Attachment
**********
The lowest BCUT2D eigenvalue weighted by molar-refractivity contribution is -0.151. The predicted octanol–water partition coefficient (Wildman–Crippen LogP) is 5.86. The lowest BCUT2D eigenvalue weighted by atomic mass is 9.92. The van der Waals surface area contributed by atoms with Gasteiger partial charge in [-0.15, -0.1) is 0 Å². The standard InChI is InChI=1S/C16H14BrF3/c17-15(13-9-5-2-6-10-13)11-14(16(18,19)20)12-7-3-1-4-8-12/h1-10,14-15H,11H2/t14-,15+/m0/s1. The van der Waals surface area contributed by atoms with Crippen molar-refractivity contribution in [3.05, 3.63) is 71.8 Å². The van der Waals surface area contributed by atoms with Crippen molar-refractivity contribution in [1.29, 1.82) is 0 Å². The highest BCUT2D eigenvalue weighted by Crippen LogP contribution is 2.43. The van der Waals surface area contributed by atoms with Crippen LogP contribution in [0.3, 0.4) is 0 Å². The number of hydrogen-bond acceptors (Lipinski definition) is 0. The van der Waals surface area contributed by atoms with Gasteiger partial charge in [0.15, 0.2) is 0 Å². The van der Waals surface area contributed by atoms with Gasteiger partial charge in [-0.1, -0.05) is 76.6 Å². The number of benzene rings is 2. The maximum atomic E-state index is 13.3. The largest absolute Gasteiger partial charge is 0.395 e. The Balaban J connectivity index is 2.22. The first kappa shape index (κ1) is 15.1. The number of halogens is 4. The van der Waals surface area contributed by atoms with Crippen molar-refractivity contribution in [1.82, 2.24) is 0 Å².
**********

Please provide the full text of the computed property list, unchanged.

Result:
The lowest BCUT2D eigenvalue weighted by molar-refractivity contribution is -0.151. The predicted octanol–water partition coefficient (Wildman–Crippen LogP) is 5.86. The lowest BCUT2D eigenvalue weighted by atomic mass is 9.92. The van der Waals surface area contributed by atoms with Gasteiger partial charge in [-0.15, -0.1) is 0 Å². The standard InChI is InChI=1S/C16H14BrF3/c17-15(13-9-5-2-6-10-13)11-14(16(18,19)20)12-7-3-1-4-8-12/h1-10,14-15H,11H2/t14-,15+/m0/s1. The van der Waals surface area contributed by atoms with Crippen molar-refractivity contribution in [3.05, 3.63) is 71.8 Å². The van der Waals surface area contributed by atoms with Crippen molar-refractivity contribution in [1.29, 1.82) is 0 Å². The highest BCUT2D eigenvalue weighted by Crippen LogP contribution is 2.43. The van der Waals surface area contributed by atoms with Crippen LogP contribution in [0.3, 0.4) is 0 Å². The number of hydrogen-bond acceptors (Lipinski definition) is 0. The van der Waals surface area contributed by atoms with Gasteiger partial charge in [0.15, 0.2) is 0 Å². The van der Waals surface area contributed by atoms with Gasteiger partial charge in [-0.1, -0.05) is 76.6 Å². The number of benzene rings is 2. The maximum atomic E-state index is 13.3. The largest absolute Gasteiger partial charge is 0.395 e. The Balaban J connectivity index is 2.22. The first kappa shape index (κ1) is 15.1. The number of halogens is 4. The van der Waals surface area contributed by atoms with Crippen molar-refractivity contribution in [1.82, 2.24) is 0 Å².